Appeals court revives inmate's suit against Phoenix police

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PHOENIX (AP) -

A federal appeals court paved the way Friday for an Arizona inmate to pursue a lawsuit against Phoenix police for excessive force, overturning its dismissal by a lower court.

The 9th U.S. Circuit Court of Appeals found that Charles Edward Byrd's account that two officers "beat the crap out of" him was not "too vague and conclusory" to make a claim and should be given consideration.

The three-judge panel wrote Byrd's colloquial phrasing still made it clear that he was making allegations of excessive force. They said his description of his injuries also added to his allegations of excessive force.

[RELATED: Phoenix Law Enforcement Assn. defends officer's use of force]

The ruling overturns U.S. District Court Judge Neil Wake's dismissal of Byrd's 2016 complaint. Wake said Byrd failed to identify what force officers used or why they used it.

According to Byrd, Officers Robert McKinney and Timothy Thiebaut stopped him for riding a bike with no headlight. They then searched him and his belongings before they "beat the crap out of" him. Byrd said the incident left him with severe body pain, emotional distress and the loss of 70 percent of his vision.

Byrd is currently serving 10 years in state prison for drug possession after police recovered methamphetamine he threw while being questioned. The result of his lawsuit would not affect his conviction, the appeals court said.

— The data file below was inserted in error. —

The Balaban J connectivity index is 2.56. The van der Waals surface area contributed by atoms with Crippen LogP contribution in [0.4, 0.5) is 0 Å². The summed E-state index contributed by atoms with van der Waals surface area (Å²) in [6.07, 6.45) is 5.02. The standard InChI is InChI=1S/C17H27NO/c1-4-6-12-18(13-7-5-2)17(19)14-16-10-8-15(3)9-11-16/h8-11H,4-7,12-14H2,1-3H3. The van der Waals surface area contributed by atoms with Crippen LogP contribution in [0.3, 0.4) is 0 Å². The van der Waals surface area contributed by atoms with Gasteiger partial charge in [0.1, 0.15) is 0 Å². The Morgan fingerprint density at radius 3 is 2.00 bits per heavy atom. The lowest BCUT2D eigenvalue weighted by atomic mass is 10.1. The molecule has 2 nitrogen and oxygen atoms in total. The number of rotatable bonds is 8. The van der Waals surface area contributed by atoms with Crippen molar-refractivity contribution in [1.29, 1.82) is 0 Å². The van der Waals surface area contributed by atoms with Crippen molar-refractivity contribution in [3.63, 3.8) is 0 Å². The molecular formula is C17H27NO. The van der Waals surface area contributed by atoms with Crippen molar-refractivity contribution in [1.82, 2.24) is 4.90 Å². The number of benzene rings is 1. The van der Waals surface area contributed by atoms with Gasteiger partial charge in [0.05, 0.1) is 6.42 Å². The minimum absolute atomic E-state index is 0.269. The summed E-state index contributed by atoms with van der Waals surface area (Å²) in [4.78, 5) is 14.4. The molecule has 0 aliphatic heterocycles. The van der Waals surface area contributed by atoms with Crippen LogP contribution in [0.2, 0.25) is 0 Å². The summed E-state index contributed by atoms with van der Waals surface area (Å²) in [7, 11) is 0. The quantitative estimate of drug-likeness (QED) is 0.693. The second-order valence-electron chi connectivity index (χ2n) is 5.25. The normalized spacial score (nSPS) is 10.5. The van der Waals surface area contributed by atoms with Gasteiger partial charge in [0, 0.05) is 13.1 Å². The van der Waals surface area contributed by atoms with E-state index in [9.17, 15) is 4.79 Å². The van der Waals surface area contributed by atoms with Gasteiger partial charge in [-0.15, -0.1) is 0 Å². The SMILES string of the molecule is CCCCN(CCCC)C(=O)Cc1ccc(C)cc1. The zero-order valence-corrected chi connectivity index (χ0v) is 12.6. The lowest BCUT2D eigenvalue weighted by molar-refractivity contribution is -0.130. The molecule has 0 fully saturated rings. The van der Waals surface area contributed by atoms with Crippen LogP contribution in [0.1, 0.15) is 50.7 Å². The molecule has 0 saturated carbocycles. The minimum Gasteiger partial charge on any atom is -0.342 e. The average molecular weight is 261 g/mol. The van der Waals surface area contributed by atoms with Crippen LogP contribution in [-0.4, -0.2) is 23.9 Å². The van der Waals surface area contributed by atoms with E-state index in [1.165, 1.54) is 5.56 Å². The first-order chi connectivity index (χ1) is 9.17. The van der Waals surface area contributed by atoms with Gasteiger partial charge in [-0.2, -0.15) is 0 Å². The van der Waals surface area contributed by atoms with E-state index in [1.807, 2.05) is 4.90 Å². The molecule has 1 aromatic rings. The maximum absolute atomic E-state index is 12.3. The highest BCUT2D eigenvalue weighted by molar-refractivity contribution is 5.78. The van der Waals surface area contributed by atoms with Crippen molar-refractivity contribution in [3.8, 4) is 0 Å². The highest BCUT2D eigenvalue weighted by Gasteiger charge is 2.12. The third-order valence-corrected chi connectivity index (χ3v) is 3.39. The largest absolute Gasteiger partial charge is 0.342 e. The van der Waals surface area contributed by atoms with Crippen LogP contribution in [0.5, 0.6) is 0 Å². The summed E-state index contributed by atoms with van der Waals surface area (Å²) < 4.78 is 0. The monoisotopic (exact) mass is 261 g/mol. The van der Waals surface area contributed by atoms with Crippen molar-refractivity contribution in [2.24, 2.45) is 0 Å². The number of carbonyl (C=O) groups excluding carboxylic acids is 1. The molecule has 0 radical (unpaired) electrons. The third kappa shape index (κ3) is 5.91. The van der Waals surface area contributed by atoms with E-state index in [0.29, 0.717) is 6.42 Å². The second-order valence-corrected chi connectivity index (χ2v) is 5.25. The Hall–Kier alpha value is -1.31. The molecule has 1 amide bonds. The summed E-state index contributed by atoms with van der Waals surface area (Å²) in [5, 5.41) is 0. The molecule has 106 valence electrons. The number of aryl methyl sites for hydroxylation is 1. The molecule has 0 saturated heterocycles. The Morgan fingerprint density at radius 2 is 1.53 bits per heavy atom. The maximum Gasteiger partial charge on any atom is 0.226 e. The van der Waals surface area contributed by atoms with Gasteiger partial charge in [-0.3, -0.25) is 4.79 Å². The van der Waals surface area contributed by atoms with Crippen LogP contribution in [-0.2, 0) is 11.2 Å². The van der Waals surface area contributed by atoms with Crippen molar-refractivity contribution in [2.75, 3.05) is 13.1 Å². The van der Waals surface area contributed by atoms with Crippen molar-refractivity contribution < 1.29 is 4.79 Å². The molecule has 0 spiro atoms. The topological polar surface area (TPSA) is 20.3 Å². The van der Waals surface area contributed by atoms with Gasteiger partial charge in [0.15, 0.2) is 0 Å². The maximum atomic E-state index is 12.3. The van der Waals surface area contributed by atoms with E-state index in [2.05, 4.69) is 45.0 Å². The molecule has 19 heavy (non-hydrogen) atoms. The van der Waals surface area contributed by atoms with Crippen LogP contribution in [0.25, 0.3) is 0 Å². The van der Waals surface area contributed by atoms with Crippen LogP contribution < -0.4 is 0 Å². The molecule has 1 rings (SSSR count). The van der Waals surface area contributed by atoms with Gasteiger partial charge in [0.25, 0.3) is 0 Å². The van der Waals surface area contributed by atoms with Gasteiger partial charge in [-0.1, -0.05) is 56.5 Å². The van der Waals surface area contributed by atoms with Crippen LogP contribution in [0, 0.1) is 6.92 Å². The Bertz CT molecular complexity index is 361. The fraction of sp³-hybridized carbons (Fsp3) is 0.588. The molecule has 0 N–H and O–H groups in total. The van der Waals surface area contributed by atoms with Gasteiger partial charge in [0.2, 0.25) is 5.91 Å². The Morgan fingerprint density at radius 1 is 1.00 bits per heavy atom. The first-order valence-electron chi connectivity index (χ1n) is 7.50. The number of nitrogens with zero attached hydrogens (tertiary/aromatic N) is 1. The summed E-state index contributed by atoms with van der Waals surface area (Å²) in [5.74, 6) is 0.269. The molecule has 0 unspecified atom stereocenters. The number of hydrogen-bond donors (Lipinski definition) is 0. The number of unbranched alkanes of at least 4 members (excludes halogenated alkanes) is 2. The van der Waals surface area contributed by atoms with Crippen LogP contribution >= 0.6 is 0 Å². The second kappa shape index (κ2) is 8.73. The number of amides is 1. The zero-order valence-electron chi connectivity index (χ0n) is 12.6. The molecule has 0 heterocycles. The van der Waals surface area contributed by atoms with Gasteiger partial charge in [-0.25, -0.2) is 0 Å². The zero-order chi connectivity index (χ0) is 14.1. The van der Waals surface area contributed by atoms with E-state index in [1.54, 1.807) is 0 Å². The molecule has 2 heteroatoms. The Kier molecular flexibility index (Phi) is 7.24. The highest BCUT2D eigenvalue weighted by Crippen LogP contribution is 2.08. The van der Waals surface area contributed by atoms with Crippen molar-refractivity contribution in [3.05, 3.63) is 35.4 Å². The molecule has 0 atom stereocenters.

[RELATED: Phoenix police association says detectives overworked, understaffed]

City officials released a statement disputing the court's finding.

"We are confident that the actions of the police officers complied with the Constitution. And the officers believe that in the near future, the district court will conclude that their conduct met all constitutional requirements."

This is not the first time an appeals court has reversed a ruling in Byrd's favor. Byrd sued the Maricopa County sheriff's office, alleging it violated his privacy by allowing female guards to observe him showering and using the bathroom while he was held before trial.

The 9th Circuit in January 2017 overturned a lower court decision that dismissed Byrd's lawsuit and sent the case back for additional consideration.

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